Friday, June 05, 2009

Re-claiming the Church, one antiphon at a time



The Curate points me to the Scottish Catholic Observer where not before time Fr Gerard Byrne tears into the liturgical mafia who have managed to turn the liturgy of the Holy Catholic Chruch from something glorious to a kitsch hug-fest. He urges ditching the opening hymn for a simple chant based on traditional psalmody. Unfortunately the piece from the Scottish Catholic Observer is not available online, so I'll give you my favourite paragraph:

We ought to ask ourselves too whether we really spend enough time considering the most appropriate options in our hymn books and other sources, or whether we simply consult the index of whichever hymn book our parish happens to possess and select the hymn we know best.? This is dangerous, since these indices are often simply lazy (listing only the tired old ditties we have been hearing for the past forty years) or, in the case of one prominent hymn book series even a blatant, shameless attempts to force the editor's own kitsch compositions into our parish repertoires.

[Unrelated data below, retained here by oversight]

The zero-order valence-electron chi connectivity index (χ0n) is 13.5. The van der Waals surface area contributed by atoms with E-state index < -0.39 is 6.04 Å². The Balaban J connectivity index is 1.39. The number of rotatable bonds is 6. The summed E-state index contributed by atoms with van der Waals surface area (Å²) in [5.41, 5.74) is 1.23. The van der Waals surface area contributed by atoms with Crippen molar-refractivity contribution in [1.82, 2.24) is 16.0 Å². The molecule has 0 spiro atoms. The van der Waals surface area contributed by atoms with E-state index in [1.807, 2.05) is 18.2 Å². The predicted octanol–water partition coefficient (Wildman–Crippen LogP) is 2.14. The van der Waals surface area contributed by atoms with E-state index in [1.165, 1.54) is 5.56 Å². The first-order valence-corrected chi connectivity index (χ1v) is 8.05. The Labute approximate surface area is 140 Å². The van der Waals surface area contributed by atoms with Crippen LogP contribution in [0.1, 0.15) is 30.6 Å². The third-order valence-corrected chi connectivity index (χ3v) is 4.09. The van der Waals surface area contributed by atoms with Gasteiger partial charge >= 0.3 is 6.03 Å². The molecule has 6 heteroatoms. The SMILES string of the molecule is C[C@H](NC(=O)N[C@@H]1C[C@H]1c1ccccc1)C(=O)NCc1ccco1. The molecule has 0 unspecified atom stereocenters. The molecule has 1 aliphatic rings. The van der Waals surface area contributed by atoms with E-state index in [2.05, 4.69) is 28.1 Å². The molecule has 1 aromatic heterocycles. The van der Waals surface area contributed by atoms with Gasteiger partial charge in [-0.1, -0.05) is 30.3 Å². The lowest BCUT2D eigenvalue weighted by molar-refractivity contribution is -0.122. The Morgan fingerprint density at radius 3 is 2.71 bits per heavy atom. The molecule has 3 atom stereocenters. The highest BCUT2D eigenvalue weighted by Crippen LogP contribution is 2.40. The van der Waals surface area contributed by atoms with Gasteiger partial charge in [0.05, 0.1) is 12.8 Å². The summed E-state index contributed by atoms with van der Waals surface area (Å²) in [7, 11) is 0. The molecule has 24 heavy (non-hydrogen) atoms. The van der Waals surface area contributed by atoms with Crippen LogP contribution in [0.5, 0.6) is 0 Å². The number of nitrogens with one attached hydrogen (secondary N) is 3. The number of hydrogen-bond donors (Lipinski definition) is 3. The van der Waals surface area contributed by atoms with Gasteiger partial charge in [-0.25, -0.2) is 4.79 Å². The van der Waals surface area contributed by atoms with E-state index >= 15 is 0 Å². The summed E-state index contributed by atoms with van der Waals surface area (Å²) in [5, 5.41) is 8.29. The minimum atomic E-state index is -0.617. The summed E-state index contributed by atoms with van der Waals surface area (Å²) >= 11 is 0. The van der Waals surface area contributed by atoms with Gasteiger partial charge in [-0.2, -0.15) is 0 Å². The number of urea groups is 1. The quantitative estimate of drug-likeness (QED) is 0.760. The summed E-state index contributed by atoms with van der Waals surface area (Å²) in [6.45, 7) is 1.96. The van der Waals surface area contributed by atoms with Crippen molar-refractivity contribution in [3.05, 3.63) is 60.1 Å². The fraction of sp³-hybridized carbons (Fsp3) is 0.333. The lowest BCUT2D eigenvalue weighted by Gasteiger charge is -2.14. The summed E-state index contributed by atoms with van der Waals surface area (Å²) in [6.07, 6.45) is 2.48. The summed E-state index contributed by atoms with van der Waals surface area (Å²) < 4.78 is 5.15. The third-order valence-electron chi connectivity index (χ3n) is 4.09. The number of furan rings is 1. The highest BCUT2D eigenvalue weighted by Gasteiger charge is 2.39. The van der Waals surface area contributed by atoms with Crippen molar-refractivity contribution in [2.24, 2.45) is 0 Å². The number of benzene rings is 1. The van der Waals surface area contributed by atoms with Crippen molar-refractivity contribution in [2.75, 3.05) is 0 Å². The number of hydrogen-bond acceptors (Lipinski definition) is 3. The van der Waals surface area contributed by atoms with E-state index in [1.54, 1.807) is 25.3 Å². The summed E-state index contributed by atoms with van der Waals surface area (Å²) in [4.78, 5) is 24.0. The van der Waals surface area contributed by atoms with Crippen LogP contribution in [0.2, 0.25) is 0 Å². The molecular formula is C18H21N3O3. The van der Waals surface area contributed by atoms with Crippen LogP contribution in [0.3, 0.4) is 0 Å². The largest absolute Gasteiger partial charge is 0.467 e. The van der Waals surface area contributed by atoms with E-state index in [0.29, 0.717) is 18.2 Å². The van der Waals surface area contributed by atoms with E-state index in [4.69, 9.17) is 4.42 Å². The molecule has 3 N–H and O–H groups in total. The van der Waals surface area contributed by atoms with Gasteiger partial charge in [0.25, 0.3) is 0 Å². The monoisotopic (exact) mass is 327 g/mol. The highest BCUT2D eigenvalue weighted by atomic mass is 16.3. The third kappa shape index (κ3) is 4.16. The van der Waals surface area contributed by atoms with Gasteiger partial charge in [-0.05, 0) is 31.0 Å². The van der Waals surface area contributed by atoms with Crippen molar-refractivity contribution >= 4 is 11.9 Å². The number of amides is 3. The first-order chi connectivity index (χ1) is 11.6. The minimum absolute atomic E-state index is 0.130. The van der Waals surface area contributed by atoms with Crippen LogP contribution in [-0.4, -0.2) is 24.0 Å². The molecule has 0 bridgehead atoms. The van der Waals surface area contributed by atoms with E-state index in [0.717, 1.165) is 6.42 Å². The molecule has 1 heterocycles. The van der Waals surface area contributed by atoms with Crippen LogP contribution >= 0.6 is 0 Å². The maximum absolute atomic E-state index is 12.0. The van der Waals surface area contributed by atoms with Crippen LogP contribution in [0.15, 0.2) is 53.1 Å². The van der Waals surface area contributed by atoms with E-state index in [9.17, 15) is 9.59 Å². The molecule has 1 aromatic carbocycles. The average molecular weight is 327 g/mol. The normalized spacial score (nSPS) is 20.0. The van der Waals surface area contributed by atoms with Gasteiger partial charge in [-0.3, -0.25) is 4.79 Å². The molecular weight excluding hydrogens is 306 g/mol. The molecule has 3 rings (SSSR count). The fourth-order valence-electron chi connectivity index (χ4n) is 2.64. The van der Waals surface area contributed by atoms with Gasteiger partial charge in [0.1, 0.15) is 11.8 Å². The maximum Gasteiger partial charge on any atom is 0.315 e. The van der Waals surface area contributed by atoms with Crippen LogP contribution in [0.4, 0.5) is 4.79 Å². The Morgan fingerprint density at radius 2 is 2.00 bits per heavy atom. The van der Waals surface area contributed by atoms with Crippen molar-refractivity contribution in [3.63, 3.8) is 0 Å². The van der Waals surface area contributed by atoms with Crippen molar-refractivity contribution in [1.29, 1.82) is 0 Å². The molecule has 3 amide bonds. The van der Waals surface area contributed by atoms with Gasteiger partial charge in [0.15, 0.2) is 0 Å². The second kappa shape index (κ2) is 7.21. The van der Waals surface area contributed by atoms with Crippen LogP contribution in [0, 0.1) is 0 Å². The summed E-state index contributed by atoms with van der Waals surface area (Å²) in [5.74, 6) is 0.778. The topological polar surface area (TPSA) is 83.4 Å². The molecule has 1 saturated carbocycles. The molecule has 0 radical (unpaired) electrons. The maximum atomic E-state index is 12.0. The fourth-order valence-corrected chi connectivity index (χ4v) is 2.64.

Hear! Hear!

The piece is a measured appraisal about how we put our parish liturgies back into the true tradition of the Church and in accord with the consistently expressed mind of the Holy Father. He goes on to recommend an English translation of the Graduale Simplex, By Flowing Waters by Paul Ford. Hopefully Fr Byrne can post the whole piece on his website.

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6 Comments:

Blogger berenike said...

!

The Scottish Catholic Observer?

Really?

The SCO?

Really????!!

wow.

The times they is a changin' ...

8:16 PM  
Blogger leutgeb said...

The times they are changing....

7:06 AM  
Blogger leutgeb said...

Sorry, Berenike, didn't read to the end. Great minds etc.

7:08 AM  
Blogger Catholic Teuchtar said...

should that not be "the observer is a changin'" Not the Times.

Ill get ma coat.....

8:29 PM  
Blogger Thomas said...

Berenike, shouldn't you be studying?

4:32 PM  
Blogger Vir Speluncae Catholicus said...

And to think it only took 40 years for it to sink in.

2:01 AM  

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